We made our way to their room and experienced that holy moment of seeing Carson for the first time, cradled in his mother’s arms. There was a mixture of tears and quiet laughter as we all tried to get a glimpse of his sweet face. Soon we made our way out of the room to give Keith, Mindy, and Carson some time together before Carson had to go to the nursery.

In the months waiting for Carson’s arrival friends tried to prepare me. Most of their comments about being a grandfather ended with, “It’s an amazing experience.” After a few moments in Carson’s presence and little more than a few glimpses of his face, I knew they were right — amazing! I love that little boy so much. The love for my grandson was as instant as my love for his father and aunt when they were born.

We stayed in town for the two days Mindy and Carson were in the hospital. I can tell you that I got to hold Carson in my arms four times for a total of about 35 minutes. I know this because I cherished every single minute.

When it was time to hand him over to the one waiting to hold him, I began thinking about the next time I would hold him. Truth is, the minute I passed him to his grandmother or aunt I was looking at the clock to figure out when would be my next turn.

Holding Carson was all I wanted to do!

As I reflect on holding Carson I imagine God wanting to hold me. I love being a grandfather. Being a grandfather reminds me how wonderful it is to be a child of God. Holding Carson reminds me of the love God has lavished on me.

Sorry if I seem a little distracted these days. Chances are, I am daydreaming about the next time I am holding Carson.

Saturday Links for September 4, 2010

Looking for something good to read this Saturday? You might want to check out these links!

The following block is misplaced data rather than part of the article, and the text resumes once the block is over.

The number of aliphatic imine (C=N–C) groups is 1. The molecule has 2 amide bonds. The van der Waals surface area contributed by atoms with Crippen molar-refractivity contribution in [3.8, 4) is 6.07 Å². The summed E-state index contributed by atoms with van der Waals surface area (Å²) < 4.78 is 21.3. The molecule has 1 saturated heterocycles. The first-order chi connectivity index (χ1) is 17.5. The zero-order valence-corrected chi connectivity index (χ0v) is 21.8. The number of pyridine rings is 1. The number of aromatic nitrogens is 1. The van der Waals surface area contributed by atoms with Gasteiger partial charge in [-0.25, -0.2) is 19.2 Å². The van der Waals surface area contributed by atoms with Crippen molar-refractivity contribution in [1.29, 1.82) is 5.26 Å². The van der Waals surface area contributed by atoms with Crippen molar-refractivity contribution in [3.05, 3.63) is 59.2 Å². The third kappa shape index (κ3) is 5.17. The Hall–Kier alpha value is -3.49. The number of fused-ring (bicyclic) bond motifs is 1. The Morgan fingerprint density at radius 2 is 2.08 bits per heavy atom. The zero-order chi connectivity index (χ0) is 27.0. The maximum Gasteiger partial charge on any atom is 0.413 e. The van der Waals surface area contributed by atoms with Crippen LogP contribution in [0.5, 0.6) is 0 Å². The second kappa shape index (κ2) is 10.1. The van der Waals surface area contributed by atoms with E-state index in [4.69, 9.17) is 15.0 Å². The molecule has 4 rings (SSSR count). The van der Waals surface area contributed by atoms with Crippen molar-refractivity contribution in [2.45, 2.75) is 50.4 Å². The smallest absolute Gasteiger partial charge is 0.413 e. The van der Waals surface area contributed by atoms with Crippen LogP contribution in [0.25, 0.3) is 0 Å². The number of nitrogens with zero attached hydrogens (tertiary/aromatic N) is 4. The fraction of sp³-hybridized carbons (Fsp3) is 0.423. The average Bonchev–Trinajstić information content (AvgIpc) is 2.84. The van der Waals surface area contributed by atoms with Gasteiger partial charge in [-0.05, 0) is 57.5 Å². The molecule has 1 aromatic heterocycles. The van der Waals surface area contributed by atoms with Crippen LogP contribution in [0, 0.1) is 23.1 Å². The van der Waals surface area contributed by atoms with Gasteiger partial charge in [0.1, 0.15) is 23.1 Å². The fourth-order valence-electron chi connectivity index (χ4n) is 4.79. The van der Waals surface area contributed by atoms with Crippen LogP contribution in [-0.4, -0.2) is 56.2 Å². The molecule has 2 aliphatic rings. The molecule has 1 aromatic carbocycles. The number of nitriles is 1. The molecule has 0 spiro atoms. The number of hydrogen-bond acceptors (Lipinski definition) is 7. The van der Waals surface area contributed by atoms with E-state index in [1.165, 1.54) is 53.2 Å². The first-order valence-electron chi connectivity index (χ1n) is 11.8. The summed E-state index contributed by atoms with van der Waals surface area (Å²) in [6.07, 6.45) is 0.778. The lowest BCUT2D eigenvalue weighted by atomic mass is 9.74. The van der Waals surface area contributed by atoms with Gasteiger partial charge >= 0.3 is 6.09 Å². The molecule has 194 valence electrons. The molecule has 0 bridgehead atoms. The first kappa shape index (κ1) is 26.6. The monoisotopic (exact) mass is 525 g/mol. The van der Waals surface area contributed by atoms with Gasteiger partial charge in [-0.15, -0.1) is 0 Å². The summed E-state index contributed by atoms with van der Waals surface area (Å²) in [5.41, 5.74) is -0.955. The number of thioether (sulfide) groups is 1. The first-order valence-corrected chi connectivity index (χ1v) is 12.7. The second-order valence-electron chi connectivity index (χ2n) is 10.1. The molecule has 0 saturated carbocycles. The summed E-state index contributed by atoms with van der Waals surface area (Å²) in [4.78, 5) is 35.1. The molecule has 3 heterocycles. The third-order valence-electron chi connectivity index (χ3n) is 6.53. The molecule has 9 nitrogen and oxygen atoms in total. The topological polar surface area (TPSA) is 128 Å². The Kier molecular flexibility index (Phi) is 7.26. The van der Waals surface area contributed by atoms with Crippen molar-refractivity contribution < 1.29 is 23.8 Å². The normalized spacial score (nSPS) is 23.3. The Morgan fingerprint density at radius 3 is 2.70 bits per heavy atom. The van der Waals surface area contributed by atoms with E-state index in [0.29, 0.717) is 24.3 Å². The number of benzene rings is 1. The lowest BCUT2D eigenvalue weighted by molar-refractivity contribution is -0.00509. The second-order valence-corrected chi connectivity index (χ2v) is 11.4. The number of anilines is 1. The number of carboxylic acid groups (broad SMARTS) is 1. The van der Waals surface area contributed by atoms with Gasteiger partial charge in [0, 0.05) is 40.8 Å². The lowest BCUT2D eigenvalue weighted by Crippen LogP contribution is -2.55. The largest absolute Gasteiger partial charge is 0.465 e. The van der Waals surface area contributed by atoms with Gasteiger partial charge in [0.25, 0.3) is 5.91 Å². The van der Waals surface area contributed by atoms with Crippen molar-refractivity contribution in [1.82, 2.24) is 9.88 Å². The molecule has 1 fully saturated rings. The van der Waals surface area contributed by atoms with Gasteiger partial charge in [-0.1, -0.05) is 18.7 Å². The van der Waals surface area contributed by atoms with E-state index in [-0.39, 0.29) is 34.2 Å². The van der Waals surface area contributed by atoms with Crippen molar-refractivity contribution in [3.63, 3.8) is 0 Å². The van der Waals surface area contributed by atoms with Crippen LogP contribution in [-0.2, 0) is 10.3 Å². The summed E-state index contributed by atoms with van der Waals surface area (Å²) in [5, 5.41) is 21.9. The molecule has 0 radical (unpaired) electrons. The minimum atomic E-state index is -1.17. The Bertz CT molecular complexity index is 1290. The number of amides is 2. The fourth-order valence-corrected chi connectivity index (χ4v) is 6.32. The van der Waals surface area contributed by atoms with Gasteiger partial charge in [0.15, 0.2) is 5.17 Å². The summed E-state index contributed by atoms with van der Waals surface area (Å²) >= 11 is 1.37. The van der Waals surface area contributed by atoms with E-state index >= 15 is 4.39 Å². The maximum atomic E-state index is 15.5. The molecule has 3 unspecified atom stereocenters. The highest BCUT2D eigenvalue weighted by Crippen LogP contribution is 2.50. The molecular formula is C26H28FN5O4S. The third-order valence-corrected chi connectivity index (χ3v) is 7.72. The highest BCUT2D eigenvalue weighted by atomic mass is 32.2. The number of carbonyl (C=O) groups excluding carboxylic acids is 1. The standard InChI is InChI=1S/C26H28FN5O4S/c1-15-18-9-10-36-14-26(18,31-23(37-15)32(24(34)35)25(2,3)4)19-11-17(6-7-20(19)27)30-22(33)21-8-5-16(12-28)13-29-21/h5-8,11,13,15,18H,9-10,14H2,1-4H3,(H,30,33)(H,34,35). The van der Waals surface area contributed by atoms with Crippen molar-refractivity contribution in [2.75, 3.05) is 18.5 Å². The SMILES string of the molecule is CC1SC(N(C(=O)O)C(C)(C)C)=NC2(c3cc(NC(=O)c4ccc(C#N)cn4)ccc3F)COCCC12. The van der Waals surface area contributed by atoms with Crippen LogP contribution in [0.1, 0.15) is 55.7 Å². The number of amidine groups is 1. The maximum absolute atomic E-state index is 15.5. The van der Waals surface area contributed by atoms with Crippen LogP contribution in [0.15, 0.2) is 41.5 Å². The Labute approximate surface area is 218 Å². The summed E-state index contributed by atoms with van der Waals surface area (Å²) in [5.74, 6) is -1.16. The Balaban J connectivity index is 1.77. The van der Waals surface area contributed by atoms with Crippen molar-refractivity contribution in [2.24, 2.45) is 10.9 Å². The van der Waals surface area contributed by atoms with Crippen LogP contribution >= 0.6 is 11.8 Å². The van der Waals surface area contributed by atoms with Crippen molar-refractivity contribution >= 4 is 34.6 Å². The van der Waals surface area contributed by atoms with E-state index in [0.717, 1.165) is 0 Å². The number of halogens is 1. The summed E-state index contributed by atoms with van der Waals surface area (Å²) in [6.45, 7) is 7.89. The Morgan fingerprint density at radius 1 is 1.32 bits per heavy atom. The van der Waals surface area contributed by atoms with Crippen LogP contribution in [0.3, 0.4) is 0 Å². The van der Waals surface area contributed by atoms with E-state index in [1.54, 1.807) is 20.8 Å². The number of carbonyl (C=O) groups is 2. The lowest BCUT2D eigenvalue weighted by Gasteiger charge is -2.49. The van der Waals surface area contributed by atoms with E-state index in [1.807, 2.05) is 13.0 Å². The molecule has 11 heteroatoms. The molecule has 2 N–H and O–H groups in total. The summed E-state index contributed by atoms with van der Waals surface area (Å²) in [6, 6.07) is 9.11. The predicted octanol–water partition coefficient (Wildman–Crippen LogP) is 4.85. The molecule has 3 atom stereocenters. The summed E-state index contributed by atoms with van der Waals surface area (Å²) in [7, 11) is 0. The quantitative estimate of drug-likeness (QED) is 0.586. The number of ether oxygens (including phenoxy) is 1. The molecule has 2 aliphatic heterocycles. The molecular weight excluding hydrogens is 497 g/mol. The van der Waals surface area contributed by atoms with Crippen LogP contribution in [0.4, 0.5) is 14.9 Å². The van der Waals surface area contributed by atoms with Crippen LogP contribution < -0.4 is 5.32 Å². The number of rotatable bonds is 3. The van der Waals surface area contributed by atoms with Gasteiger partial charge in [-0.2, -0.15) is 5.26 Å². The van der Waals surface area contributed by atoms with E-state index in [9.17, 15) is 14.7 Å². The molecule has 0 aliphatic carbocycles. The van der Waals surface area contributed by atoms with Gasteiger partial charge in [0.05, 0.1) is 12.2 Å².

Do you remember the old-saying turned bumper-sticker, “The Family that Prays Together Stays Together”? Well, seems like there is some substance to the old cliche. The Economist recently published a psychology piece that might interest you. Faith and Faithfulness:  Praying for your partner stops you straying discusses the impact of prayer on staying faithful in marriage.

There has been no shortage of media response to Kenda Creasy Dean’s (minister and professor at Princeton Theological Seminary)  book, Almost Christian: What the Faith of Our  Teenagers is Telling the American Church. While there’s a bunch of stuff out there, I especially enjoyed reading a CNN report, Author: More teens becoming “fake” Christians by John Blake.

And enjoy your grandchildren!

Psalm 128

A Pilgrim Song

1-2 All you who fear God, how blessed you are! how happily you walk on his smooth straight road!
You worked hard and deserve all you’ve got coming.
Enjoy the blessing! Revel in the goodness!

3-4 Your wife will bear children as a vine bears grapes,
your household lush as a vineyard,
The children around your table
as fresh and promising as young olive shoots.
Stand in awe of God’s Yes.
Oh, how he blesses the one who fears God!

5-6 Enjoy the good life in Jerusalem
every day of your life.
And enjoy your grandchildren.
Peace to Israel!

The Prayer of my Heart

Psalm 127

A Pilgrim Song of Solomon

1-2 If God doesn’t build the house, the builders only build shacks.
If God doesn’t guard the city,
the night watchman might as well nap.
It’s useless to rise early and go to bed late,
and work your worried fingers to the bone.
Don’t you know he enjoys
giving rest to those he loves?

3-5 Don’t you see that children are God’s best gift?
the fruit of the womb his generous legacy?
Like a warrior’s fistful of arrows
are the children of a vigorous youth.
Oh, how blessed are you parents,
with your quivers full of children!
Your enemies don’t stand a chance against you;
you’ll sweep them right off your doorstep.